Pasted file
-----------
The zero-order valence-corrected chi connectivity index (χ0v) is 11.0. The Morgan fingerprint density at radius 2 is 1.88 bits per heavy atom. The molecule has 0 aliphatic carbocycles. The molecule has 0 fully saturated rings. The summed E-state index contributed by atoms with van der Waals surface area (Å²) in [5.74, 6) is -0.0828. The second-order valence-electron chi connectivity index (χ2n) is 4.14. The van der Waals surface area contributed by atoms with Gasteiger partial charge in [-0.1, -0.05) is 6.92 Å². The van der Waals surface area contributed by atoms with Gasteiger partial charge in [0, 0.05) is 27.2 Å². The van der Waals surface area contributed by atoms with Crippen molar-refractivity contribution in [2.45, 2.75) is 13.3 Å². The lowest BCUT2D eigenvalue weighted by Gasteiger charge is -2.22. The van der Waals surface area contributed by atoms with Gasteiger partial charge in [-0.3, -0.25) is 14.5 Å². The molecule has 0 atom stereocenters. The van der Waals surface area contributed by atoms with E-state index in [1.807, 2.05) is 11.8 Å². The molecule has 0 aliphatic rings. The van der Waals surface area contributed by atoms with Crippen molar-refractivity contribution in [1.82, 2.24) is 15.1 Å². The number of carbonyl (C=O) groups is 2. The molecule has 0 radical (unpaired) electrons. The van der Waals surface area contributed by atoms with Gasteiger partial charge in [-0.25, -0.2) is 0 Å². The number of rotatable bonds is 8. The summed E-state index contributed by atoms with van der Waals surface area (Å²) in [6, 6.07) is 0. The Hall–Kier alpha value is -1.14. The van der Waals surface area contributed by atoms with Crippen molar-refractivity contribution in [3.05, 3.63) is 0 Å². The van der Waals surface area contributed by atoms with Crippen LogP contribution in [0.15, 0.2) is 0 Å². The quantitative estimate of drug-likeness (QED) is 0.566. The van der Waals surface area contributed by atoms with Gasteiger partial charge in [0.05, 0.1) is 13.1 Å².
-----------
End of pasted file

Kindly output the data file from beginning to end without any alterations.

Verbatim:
The zero-order valence-corrected chi connectivity index (χ0v) is 11.0. The Morgan fingerprint density at radius 2 is 1.88 bits per heavy atom. The molecule has 0 aliphatic carbocycles. The molecule has 0 fully saturated rings. The summed E-state index contributed by atoms with van der Waals surface area (Å²) in [5.74, 6) is -0.0828. The second-order valence-electron chi connectivity index (χ2n) is 4.14. The van der Waals surface area contributed by atoms with Gasteiger partial charge in [-0.1, -0.05) is 6.92 Å². The van der Waals surface area contributed by atoms with Gasteiger partial charge in [0, 0.05) is 27.2 Å². The van der Waals surface area contributed by atoms with Crippen molar-refractivity contribution in [2.45, 2.75) is 13.3 Å². The lowest BCUT2D eigenvalue weighted by Gasteiger charge is -2.22. The van der Waals surface area contributed by atoms with Gasteiger partial charge in [-0.3, -0.25) is 14.5 Å². The molecule has 0 atom stereocenters. The van der Waals surface area contributed by atoms with E-state index in [1.807, 2.05) is 11.8 Å². The molecule has 0 aliphatic rings. The van der Waals surface area contributed by atoms with Crippen molar-refractivity contribution in [1.82, 2.24) is 15.1 Å². The number of carbonyl (C=O) groups is 2. The molecule has 0 radical (unpaired) electrons. The van der Waals surface area contributed by atoms with Gasteiger partial charge in [-0.25, -0.2) is 0 Å². The number of rotatable bonds is 8. The summed E-state index contributed by atoms with van der Waals surface area (Å²) in [6, 6.07) is 0. The Hall–Kier alpha value is -1.14. The van der Waals surface area contributed by atoms with Crippen molar-refractivity contribution in [3.05, 3.63) is 0 Å². The van der Waals surface area contributed by atoms with Crippen LogP contribution in [0.15, 0.2) is 0 Å². The quantitative estimate of drug-likeness (QED) is 0.566. The van der Waals surface area contributed by atoms with Gasteiger partial charge in [0.05, 0.1) is 13.1 Å².